But the Government, in 40 pages of legal arguments drawn up by the Foreign Office, said they were not protected because neither wearing a cross nor following their conscience at work was a core requirement of their faith. Echoing British court or tribunal judgments, the Government said wearing a cross was not ‘a practice of a religion in a generally recognised form’.

It said that even if the European Court did decide that Ms Eweida and Mrs Chaplin could wear crosses, employers could overrule this because of health and safety rules banning jewellery at work. It also denied that the rights of Ms Lidele and Mr MacFarlane had been breached, arguing that they could have resigned rather than stay in jobs where they had to carry out tasks that were against their beliefs.

The Government added: ‘The UK is entitled to conclude ..... that other than in limited prescribed circumstances, religious belief does not justify discriminating on grounds of sexual orientation.’

But the Christian Legal Centre, backed by Lord Carey and former Anglican Bishop of Rochester Michael Nazir-Ali, says the visible wearing of the cross or crucifix is ‘clearly an aspect’ of the practice of the Christian religion. The centre’s head Andrea Williams said: ‘Sharing faith in the public square goes to the centre, the heart, of a Christian’s life and belief – it’s who they are.

The Government’s interpretation is not backed by the overwhelming majority of people who want to live in a country where people are free to disagree.’


Muslim Cleric Allegedly Bans Women From Touching Bananas & Cucumbers…Because They’re Too Sexual

An Islamic cleric in Europe has reportedly ruled women should be forbidden from touching — or even being near — bananas and cucumbers because their oblong shapes can make women think of sex.

Egyptian news site Bikya Masr:

The unnamed sheikh, who was featured in an article on el-Senousa news, was quoted saying that if women wish to eat these food items, a third party, preferably a male related to them such as their father or husband, should cut the items into small pieces and serve.

He said that these fruits and vegetables “resemble the male penis” and hence could arouse women or “make them think of sex.”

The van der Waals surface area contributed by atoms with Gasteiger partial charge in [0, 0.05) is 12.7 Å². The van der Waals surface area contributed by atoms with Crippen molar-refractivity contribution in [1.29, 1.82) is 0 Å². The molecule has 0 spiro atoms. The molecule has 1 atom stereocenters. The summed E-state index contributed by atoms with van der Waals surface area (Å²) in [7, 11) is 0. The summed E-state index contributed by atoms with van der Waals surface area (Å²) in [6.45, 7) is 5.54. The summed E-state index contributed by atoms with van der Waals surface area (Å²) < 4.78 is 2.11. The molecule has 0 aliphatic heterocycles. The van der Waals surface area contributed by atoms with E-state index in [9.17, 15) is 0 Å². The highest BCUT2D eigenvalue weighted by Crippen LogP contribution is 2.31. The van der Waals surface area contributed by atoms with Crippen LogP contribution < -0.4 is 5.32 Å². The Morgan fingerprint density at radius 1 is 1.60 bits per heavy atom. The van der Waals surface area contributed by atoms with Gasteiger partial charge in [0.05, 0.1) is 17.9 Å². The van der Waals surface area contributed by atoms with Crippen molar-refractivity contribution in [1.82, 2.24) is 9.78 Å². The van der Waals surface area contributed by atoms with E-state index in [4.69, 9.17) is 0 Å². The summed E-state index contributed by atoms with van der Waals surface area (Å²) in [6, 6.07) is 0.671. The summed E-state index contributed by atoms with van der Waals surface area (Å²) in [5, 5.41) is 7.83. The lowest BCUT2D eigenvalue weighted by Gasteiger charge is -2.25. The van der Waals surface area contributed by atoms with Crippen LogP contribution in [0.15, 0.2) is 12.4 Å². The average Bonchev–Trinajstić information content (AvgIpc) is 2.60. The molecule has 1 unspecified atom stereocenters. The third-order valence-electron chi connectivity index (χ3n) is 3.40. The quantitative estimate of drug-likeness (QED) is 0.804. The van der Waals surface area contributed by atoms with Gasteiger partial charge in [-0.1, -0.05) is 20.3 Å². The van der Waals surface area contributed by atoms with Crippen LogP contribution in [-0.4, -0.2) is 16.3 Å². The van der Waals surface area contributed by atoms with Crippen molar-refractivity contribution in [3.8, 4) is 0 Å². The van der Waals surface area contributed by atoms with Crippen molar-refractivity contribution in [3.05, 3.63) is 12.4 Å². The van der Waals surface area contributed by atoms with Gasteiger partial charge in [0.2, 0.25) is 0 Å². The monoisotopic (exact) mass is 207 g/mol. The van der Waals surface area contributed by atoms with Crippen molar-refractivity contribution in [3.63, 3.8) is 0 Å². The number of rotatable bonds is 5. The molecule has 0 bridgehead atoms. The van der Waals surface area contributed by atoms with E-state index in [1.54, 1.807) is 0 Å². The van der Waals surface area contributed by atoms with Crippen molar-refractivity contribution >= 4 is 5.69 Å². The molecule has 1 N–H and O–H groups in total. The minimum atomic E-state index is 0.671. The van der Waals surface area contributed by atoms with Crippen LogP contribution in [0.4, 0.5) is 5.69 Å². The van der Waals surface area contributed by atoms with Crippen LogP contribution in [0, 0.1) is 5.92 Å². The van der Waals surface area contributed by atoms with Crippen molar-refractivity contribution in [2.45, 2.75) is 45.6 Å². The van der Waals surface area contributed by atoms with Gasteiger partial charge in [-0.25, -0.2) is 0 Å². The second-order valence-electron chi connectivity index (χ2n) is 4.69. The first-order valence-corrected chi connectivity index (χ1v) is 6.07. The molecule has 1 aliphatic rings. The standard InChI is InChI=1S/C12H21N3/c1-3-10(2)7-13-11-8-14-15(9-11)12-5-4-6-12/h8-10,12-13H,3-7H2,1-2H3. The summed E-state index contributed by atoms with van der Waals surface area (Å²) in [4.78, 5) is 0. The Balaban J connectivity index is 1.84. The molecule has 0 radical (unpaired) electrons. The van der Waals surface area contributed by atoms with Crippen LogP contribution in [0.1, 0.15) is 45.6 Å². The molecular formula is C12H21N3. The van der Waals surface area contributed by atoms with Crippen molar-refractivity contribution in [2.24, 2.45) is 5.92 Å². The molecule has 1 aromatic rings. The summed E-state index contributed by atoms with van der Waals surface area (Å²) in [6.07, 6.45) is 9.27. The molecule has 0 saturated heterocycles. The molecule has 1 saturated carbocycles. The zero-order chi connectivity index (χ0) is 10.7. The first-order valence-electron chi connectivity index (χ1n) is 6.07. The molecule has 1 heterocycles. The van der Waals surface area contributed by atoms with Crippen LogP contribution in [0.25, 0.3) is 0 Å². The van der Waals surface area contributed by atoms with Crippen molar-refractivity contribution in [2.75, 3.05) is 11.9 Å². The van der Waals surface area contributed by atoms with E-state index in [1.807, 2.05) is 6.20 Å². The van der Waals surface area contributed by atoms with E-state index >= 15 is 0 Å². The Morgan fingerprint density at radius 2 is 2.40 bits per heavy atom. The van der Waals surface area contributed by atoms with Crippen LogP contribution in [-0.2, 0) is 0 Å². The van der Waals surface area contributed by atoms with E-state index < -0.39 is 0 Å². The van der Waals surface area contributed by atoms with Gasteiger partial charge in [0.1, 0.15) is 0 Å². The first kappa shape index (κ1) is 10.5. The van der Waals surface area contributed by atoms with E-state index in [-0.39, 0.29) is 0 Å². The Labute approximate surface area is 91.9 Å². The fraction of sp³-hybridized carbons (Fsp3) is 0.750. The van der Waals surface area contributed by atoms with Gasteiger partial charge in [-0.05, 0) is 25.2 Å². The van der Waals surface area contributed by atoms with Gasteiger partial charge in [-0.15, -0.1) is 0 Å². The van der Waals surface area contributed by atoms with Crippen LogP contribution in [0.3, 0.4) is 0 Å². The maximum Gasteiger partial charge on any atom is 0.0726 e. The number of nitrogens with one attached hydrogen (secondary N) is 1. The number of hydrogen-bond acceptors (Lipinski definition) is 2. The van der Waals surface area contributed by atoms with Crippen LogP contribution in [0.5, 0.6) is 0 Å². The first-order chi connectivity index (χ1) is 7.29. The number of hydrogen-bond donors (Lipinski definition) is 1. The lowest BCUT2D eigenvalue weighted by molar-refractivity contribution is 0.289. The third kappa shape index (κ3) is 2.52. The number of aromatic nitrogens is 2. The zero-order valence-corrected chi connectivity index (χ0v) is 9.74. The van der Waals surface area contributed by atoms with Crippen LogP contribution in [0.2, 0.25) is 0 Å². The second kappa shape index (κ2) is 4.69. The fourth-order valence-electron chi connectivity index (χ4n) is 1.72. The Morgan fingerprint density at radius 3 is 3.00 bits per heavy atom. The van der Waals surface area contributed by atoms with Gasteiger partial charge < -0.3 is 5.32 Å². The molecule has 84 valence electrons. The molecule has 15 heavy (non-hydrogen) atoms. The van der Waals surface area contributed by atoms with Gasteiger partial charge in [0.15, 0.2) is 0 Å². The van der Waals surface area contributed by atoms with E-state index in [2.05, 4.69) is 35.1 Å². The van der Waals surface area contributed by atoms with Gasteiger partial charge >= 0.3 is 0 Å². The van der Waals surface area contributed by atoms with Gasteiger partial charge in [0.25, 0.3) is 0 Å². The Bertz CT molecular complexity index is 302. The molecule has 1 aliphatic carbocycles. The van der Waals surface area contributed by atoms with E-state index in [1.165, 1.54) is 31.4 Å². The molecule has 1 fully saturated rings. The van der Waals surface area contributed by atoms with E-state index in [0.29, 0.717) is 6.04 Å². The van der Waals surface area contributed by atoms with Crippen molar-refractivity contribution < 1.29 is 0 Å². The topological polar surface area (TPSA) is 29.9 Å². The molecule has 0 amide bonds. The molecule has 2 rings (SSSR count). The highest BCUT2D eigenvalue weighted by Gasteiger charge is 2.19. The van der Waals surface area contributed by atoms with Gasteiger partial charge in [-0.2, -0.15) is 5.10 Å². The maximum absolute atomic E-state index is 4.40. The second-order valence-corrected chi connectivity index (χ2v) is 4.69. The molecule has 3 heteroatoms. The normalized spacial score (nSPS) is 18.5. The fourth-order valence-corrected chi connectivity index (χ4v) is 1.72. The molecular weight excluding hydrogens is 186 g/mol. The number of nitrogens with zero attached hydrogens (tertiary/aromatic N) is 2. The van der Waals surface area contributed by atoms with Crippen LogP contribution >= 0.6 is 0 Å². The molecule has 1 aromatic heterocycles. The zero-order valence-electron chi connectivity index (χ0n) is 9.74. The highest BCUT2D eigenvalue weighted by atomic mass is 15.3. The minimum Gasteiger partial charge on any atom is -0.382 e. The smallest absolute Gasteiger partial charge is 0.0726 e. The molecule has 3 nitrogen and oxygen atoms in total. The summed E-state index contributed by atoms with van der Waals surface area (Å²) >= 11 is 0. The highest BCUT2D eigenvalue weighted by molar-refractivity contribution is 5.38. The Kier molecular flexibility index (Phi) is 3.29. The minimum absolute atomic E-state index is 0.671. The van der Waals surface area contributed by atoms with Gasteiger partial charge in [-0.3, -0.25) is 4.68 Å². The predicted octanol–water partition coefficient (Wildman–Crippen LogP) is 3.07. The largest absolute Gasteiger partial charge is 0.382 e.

He also added carrots and zucchini to the list of forbidden foods for women.

According to Bikya Masr, the sheik was asked how to “control” women when they are out grocery shopping, and whether even holding the fruits and vegetables at the store would be bad. The cleric said the matter is between them and God.

Another question dealt with what to do if women in the family actually like to eat the forbidden foods: The sheik said they should be cut up in a hidden place where women cannot see them.

The cleric’s opinion prompted a wave of online mockery, the news site reported, with hundreds of comments denouncing him. One commenter reportedly said such religious “leaders” give Islam “a bad name,“ while another said the sheik is ”retarded” and must quit his post immediately. Still others accused him of simply trying to make headlines.

The report comes just days after Saudi Arabian academics claimed there would be no more virgins if women in the country were allowed to drive.


Australia: Muslim extremist shoots cop but still walks free

Police and prosecutors complain of a trend of inexplicable leniency in sentencing, and a recent survey by Victoria's Sentencing Advisory Council found the public also thinks judges are out of touch and too soft on violent crime.

This indicates a crisis of public confidence in our judiciary.

Take, for example, a recent case in the NSW District Court in which Justice Leonie Flannery acquitted a terror suspect who shot a police officer while being arrested.

The man, who was under ASIO surveillance, was carrying two loaded guns, had acquired chemicals in preparation for a terrorist act, and had possession of jihadi extremist material and 11 mobile phones he had purchased on eBay. But Judge Flannery claimed an environment of anti-Muslim feeling, which engendered in the Muslim community a high sense of paranoia, had made the man panic when police came to arrest him near a western Sydney mosque in 2005.

"He was concerned for his safety, and (in) the climate of anti-Muslim feeling in the community at the time, he believed that he might be harmed by the police."

She concluded the suspect had not intended to shoot the policeman and therefore found him not guilty.



Political correctness is most pervasive in universities and colleges but I rarely report the incidents concerned here as I have a separate blog for educational matters.